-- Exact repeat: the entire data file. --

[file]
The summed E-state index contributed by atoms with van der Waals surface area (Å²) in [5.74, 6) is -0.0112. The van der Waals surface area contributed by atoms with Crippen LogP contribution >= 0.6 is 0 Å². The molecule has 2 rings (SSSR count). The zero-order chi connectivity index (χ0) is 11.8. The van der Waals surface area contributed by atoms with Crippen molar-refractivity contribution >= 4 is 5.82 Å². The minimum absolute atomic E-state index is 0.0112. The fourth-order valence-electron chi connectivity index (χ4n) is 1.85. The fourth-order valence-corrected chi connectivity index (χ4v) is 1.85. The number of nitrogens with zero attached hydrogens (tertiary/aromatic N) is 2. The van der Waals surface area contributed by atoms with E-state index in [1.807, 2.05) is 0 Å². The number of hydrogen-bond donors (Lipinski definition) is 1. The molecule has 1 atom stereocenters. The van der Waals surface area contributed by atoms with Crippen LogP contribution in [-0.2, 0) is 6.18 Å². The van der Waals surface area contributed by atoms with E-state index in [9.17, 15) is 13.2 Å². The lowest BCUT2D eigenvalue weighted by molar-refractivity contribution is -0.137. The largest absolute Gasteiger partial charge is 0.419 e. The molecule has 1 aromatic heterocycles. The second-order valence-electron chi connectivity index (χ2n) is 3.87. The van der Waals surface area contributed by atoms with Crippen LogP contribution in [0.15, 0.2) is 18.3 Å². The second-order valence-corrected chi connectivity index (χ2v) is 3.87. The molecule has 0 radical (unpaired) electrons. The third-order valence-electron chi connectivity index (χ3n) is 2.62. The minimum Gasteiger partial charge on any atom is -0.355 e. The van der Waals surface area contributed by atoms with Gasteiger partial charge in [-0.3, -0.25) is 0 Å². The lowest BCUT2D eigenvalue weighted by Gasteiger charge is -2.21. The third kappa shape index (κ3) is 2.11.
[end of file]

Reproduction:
The summed E-state index contributed by atoms with van der Waals surface area (Å²) in [5.74, 6) is -0.0112. The van der Waals surface area contributed by atoms with Crippen LogP contribution >= 0.6 is 0 Å². The molecule has 2 rings (SSSR count). The zero-order chi connectivity index (χ0) is 11.8. The van der Waals surface area contributed by atoms with Crippen molar-refractivity contribution >= 4 is 5.82 Å². The minimum absolute atomic E-state index is 0.0112. The fourth-order valence-electron chi connectivity index (χ4n) is 1.85. The fourth-order valence-corrected chi connectivity index (χ4v) is 1.85. The number of nitrogens with zero attached hydrogens (tertiary/aromatic N) is 2. The van der Waals surface area contributed by atoms with E-state index in [1.807, 2.05) is 0 Å². The number of hydrogen-bond donors (Lipinski definition) is 1. The molecule has 1 atom stereocenters. The van der Waals surface area contributed by atoms with Crippen LogP contribution in [-0.2, 0) is 6.18 Å². The van der Waals surface area contributed by atoms with E-state index in [9.17, 15) is 13.2 Å². The lowest BCUT2D eigenvalue weighted by molar-refractivity contribution is -0.137. The largest absolute Gasteiger partial charge is 0.419 e. The molecule has 1 aromatic heterocycles. The second-order valence-electron chi connectivity index (χ2n) is 3.87. The van der Waals surface area contributed by atoms with Crippen LogP contribution in [0.15, 0.2) is 18.3 Å². The second-order valence-corrected chi connectivity index (χ2v) is 3.87. The molecule has 0 radical (unpaired) electrons. The third-order valence-electron chi connectivity index (χ3n) is 2.62. The minimum Gasteiger partial charge on any atom is -0.355 e. The van der Waals surface area contributed by atoms with Gasteiger partial charge in [-0.3, -0.25) is 0 Å². The lowest BCUT2D eigenvalue weighted by Gasteiger charge is -2.21. The third kappa shape index (κ3) is 2.11.